Raphael Kerem is also an architectural designer and woodworker. He lives in a historic cheese factory in the Village of Burridge, near Westport, Ontario.
GFC is very pleased to be showing his Shrine series, inspired by Buddhist teachings and the sacred architecture found in many parts of Asia. Scroll down to see the 5 beautiful pieces available now.
Raphael studied broom-making 30+ years ago with authentic Appalachian-style makers. He has since interpreted traditional designs with locally sourced woods and other materials. The broom corn he uses is of rare quality, perfect for daily use, imported from parts of the United States and Mexico.
The broomcorn plant was first described in Italy in the late 1500s. Benjamin Franklin is credited with introducing it to the United States in the early 1700s. Broomcorn is a coarse annual grass (related to sorghum and sugarcane) that grows 6 to 15 feet tall. The long fibrous panicles of this plant are perfect for making brooms that have just the right stiffness for good function and are long-lasting.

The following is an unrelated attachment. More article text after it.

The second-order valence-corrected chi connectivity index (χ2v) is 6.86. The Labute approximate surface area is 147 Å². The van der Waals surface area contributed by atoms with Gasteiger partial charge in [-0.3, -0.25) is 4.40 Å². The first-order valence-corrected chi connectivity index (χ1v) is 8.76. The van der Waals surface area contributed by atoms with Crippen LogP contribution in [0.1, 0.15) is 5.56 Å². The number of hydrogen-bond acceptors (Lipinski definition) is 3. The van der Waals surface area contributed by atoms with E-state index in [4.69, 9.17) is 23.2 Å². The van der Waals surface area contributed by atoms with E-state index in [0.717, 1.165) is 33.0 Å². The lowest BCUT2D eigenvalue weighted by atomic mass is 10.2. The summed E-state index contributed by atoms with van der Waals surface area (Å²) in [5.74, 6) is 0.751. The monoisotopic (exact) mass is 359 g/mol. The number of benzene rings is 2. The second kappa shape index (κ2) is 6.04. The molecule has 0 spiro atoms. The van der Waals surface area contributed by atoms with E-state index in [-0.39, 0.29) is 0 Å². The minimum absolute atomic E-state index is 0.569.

In his workshop, Raphael has built a hand-winding machine for making his brooms. It maintains even tension so the structure of the broom is strong and solid, with beautifully woven details in combinations of three colours: red, black and natural tan. He makes two types of handles: lathe-turned hardwood or hand-hewn locally sourced maple sapling. Brooms are made in various lengths and styles, as well as small whisks and copper dust pans.
After so many years of making brooms, Raphael says, “I enjoy keeping a traditional hand craft alive!”
Raphael Kerem Shrine series
General Fine Craft is pleased to show these exquisite boxes which Raphael Kerem carefully constructed of wood, paint, gold leaf and found natural materials. Each one can stand on its own or be wall-hung. They were inspired by Buddhist teachings and sacred architecture found in parts of Asia.
“The sanctity of nature is a belief held common in all world religions. Nature surrounds us and is within us. Its cycles are strong and harmonious, endowing us with an unerring instinct for form and beauty.
A host of living creatures inhabit the Earth, each one distinct and wondrous, always leaving their bodily remains once its spirit has left. These remains are scattered like jewels in the natural landscape. When we find one, it is an instant reminder of our interdependence and connection.
The shrine is a place to exalt and focus this sacred experience. The double pointed arch and gilded roof are associated with sacred architecture in many parts of Asia.” – R. Kerem